Are the state organs, the security service and special branch that facilitated that protection worthy of respect and obedience? If they are, what is the basis of continued confidence and obedience in light of their behaviour? The victims were not foreign enemies seeking to kill or harm UK citizens or interests. They were children raped by men protected by power, privilege, and position. The ancient political philosophers would ask if a regime that is unable and institutionally unwilling to investigate these issues and bring the perpetrators to justice remain in power? They would reject the excuse that this was not understood or was “acceptable” in the past as the Crown remains constant. Only the perpetrators and victims have changed, the crime remains. Moreover, the ancient philosopher would ask, “If the Crown, which is responsible for enforcing the rule of law, is unable to bring these people to justice, can anyone get justice?” Even now, the regime seems intrinsically unable to investigate itself or to allow its behaviour to be held to account. We are reminded that the Queen took an oath to ensure the laws were faithfully executed. If the laws were not executed because child rapists were protected by officers loyal to her, then is she to be held to account for their failure and her failure to uphold the law? It would appear that the arcana imperii as practiced by the Crown reveals that the strong, the powerful and the protected, do as they want, and the weakest and vulnerable must suffer from whatever they wish to inflict. The people can elect a new parliament, they cannot elect a new regime. Until the regime changes, there will be no justice because of the inequality of power. Only between equals can there be justice and the UK regime is based on a fundamental inequality.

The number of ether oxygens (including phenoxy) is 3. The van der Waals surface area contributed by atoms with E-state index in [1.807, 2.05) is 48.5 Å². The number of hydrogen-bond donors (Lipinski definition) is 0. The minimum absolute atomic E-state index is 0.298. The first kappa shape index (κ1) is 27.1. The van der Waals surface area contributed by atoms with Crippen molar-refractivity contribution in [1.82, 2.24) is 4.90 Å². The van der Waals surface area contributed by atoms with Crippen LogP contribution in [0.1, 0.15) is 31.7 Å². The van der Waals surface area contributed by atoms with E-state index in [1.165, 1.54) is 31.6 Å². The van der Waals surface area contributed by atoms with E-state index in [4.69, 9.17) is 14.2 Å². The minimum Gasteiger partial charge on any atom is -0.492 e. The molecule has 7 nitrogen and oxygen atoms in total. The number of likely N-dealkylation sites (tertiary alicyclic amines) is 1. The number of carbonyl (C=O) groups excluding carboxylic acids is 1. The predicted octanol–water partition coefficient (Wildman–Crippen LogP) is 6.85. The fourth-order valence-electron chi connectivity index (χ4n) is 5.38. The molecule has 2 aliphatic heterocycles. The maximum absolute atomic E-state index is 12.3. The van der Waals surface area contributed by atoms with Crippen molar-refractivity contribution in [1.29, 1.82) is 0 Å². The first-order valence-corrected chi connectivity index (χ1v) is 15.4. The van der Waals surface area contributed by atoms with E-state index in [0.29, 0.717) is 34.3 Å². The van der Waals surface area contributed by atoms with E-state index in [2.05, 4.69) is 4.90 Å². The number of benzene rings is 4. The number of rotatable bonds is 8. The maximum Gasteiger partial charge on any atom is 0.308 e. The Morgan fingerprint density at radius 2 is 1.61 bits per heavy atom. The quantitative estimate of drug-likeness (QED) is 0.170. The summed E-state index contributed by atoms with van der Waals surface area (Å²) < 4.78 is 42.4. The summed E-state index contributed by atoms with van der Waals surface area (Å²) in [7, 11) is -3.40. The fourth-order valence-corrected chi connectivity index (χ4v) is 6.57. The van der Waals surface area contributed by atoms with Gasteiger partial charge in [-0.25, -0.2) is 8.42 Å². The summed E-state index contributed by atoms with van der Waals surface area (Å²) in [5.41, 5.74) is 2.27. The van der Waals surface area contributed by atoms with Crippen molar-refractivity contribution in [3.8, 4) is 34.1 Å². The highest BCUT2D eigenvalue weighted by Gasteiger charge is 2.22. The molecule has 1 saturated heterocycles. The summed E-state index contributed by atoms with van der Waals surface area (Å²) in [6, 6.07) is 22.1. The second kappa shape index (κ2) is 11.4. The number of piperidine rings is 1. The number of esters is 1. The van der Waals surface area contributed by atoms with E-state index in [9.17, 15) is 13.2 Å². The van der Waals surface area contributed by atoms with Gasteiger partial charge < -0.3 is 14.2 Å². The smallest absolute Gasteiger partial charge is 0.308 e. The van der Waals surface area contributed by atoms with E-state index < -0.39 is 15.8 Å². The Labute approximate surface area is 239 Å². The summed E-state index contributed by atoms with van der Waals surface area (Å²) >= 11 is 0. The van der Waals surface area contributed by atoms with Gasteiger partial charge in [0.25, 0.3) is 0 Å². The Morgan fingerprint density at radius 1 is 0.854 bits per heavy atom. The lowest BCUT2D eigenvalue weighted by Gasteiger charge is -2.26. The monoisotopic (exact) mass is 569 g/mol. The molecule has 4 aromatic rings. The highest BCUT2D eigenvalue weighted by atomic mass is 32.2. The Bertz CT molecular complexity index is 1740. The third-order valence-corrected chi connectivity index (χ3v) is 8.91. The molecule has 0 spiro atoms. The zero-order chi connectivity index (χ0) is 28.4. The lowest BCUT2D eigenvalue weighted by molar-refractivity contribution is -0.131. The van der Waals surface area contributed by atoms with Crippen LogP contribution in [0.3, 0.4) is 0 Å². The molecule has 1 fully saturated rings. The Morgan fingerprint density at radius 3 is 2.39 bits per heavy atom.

One could argue that the recent concessions to the individual through various legislations and decisions, such as widening the right to vote, increased rights of redress, both political and judicial, to hold the government to account as well the Crown agreeing to pay taxes, is a way to placate the public and keep them satisfied with the status quo. The issue, for the regime that understands its intrinsic illegitimacy in a democratic age, would be to manage any political change or threats to the regime in its own time. The only way to resist change is by accepting it and making it on the Crown’s terms not the public’s terms. On the issue of the Queen paying taxes, which occurred in 1992 and relates to her voluntary agreement to be taxed, an option the average citizen does not enjoy, can be found here: http://www.nytimes.com/1992/11/27/world/in-switch-from-tradition-queen-will-pay-taxes.html (accessed 12 April 2015)